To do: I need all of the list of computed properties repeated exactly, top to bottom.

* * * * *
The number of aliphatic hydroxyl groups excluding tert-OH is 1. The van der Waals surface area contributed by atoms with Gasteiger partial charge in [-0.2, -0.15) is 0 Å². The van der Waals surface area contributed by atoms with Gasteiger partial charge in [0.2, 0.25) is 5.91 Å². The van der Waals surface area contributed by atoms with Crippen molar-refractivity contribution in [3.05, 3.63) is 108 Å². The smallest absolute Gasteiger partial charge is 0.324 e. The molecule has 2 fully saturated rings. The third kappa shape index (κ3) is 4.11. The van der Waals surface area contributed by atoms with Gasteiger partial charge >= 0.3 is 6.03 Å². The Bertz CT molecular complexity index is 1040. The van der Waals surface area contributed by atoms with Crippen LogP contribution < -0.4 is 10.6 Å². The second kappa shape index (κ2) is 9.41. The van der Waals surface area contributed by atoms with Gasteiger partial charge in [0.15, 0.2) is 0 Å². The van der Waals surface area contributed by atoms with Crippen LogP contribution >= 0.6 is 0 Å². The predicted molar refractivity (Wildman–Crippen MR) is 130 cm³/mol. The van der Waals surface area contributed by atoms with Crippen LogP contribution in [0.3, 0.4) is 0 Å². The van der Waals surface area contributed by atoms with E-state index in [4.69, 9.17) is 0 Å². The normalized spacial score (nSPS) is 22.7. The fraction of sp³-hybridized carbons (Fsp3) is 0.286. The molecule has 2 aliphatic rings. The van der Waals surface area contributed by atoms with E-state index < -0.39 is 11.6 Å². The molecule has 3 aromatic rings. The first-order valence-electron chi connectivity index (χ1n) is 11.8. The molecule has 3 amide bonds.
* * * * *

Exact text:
The number of aliphatic hydroxyl groups excluding tert-OH is 1. The van der Waals surface area contributed by atoms with Gasteiger partial charge in [-0.2, -0.15) is 0 Å². The van der Waals surface area contributed by atoms with Gasteiger partial charge in [0.2, 0.25) is 5.91 Å². The van der Waals surface area contributed by atoms with Crippen molar-refractivity contribution in [3.05, 3.63) is 108 Å². The smallest absolute Gasteiger partial charge is 0.324 e. The molecule has 2 fully saturated rings. The third kappa shape index (κ3) is 4.11. The van der Waals surface area contributed by atoms with Gasteiger partial charge >= 0.3 is 6.03 Å². The Bertz CT molecular complexity index is 1040. The van der Waals surface area contributed by atoms with Crippen LogP contribution < -0.4 is 10.6 Å². The second kappa shape index (κ2) is 9.41. The van der Waals surface area contributed by atoms with Gasteiger partial charge in [0.15, 0.2) is 0 Å². The van der Waals surface area contributed by atoms with Crippen LogP contribution >= 0.6 is 0 Å². The predicted molar refractivity (Wildman–Crippen MR) is 130 cm³/mol. The van der Waals surface area contributed by atoms with Crippen LogP contribution in [0.3, 0.4) is 0 Å². The van der Waals surface area contributed by atoms with E-state index in [4.69, 9.17) is 0 Å². The normalized spacial score (nSPS) is 22.7. The fraction of sp³-hybridized carbons (Fsp3) is 0.286. The molecule has 2 aliphatic rings. The van der Waals surface area contributed by atoms with E-state index < -0.39 is 11.6 Å². The molecule has 3 aromatic rings. The first-order valence-electron chi connectivity index (χ1n) is 11.8. The molecule has 3 amide bonds.